Topic: treatment planning
I contend that the outcome of a given treatment episode is often determined right at the outset, based on why the clients is in treatment in the first place.
Addiction programs, conversely, targeted elimination or at least substantial reduction in substance use– a narrower goal that permitted greater focus in treatment.
Ambivalence isn’t just a matter of figuring out what we want to do. It’s very much about the ability to make good decisions and feel confident about them.
By the time a client lands in treatment, it may be hard to tell whether their family relationships offer a potential asset or a problem set to address.
Clinicians working with addicted offenders and ‘coerced’ (court-ordered) clients often find these problems complicating substance abuse treatment; this tool can help identify particular areas of concern.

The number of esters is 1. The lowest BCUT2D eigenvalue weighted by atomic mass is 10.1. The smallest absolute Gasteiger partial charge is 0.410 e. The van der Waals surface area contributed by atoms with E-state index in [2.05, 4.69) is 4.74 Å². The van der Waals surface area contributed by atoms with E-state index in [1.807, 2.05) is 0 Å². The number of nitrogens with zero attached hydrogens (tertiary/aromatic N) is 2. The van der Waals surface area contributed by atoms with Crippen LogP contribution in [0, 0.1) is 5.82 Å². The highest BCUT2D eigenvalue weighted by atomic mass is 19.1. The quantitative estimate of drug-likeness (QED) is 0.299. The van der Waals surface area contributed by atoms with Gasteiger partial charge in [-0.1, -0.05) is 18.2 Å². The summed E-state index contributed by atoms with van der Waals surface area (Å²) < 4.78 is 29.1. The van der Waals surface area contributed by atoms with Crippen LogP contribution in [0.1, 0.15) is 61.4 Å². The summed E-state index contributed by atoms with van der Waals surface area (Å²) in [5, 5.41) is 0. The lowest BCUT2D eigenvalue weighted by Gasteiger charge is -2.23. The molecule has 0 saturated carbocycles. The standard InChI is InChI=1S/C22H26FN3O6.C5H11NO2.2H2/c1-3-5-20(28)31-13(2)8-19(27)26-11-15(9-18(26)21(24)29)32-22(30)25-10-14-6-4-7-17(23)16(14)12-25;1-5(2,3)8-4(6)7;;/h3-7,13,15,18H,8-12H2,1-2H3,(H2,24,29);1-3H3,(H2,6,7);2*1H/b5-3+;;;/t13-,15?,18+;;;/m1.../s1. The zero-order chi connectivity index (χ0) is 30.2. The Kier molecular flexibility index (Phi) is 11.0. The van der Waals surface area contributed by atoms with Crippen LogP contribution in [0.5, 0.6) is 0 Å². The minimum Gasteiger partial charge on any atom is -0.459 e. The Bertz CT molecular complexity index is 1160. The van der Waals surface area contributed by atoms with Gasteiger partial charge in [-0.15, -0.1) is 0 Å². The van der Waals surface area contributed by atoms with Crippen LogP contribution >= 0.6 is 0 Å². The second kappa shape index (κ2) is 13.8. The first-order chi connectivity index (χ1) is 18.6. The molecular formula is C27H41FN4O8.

We can’t always predict which problem will require attention first — or indeed, when opening a door in therapy will introduce a whole new set of emotional needs and issues.
The behavior of antisocial persons is a challenge to traditional substance abuse counseling. Offender populations are packed with antisocial clients. It helps to address these behaviors directly, beginning with the treatment plan.
The key question involves which part of the COD population you’re going to serve. It’s not really a homogeneous group.